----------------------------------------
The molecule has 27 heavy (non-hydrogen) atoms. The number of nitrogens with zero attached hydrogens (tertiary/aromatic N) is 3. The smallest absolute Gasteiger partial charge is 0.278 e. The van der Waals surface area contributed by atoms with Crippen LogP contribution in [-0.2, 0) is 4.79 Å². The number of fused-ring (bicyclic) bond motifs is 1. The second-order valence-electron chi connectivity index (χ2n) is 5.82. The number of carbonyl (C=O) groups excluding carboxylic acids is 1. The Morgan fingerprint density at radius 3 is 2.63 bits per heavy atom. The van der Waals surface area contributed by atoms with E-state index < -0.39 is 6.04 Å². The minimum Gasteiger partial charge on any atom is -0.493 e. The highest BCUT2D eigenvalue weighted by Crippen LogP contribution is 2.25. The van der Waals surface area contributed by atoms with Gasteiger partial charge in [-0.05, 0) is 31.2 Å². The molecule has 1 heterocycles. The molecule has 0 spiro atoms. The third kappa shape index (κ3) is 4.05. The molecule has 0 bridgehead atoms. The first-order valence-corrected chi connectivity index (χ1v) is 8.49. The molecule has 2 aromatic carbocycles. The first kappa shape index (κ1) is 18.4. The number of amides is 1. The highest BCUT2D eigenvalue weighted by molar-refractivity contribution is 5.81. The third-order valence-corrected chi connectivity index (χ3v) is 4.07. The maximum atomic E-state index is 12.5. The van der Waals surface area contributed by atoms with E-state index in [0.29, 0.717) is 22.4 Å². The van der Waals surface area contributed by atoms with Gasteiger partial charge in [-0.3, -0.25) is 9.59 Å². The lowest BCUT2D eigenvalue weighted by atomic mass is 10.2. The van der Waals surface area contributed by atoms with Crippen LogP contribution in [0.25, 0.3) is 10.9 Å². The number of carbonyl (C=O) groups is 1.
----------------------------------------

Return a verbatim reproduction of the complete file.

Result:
The molecule has 27 heavy (non-hydrogen) atoms. The number of nitrogens with zero attached hydrogens (tertiary/aromatic N) is 3. The smallest absolute Gasteiger partial charge is 0.278 e. The van der Waals surface area contributed by atoms with Crippen LogP contribution in [-0.2, 0) is 4.79 Å². The number of fused-ring (bicyclic) bond motifs is 1. The second-order valence-electron chi connectivity index (χ2n) is 5.82. The number of carbonyl (C=O) groups excluding carboxylic acids is 1. The Morgan fingerprint density at radius 3 is 2.63 bits per heavy atom. The van der Waals surface area contributed by atoms with E-state index < -0.39 is 6.04 Å². The minimum Gasteiger partial charge on any atom is -0.493 e. The highest BCUT2D eigenvalue weighted by Crippen LogP contribution is 2.25. The van der Waals surface area contributed by atoms with Gasteiger partial charge in [-0.05, 0) is 31.2 Å². The molecule has 1 heterocycles. The molecule has 0 spiro atoms. The third kappa shape index (κ3) is 4.05. The molecule has 0 bridgehead atoms. The first-order valence-corrected chi connectivity index (χ1v) is 8.49. The molecule has 2 aromatic carbocycles. The first kappa shape index (κ1) is 18.4. The number of amides is 1. The highest BCUT2D eigenvalue weighted by molar-refractivity contribution is 5.81. The third-order valence-corrected chi connectivity index (χ3v) is 4.07. The maximum atomic E-state index is 12.5. The van der Waals surface area contributed by atoms with E-state index in [0.29, 0.717) is 22.4 Å². The van der Waals surface area contributed by atoms with Gasteiger partial charge in [-0.3, -0.25) is 9.59 Å². The lowest BCUT2D eigenvalue weighted by atomic mass is 10.2. The van der Waals surface area contributed by atoms with Crippen LogP contribution in [0.25, 0.3) is 10.9 Å². The number of carbonyl (C=O) groups is 1.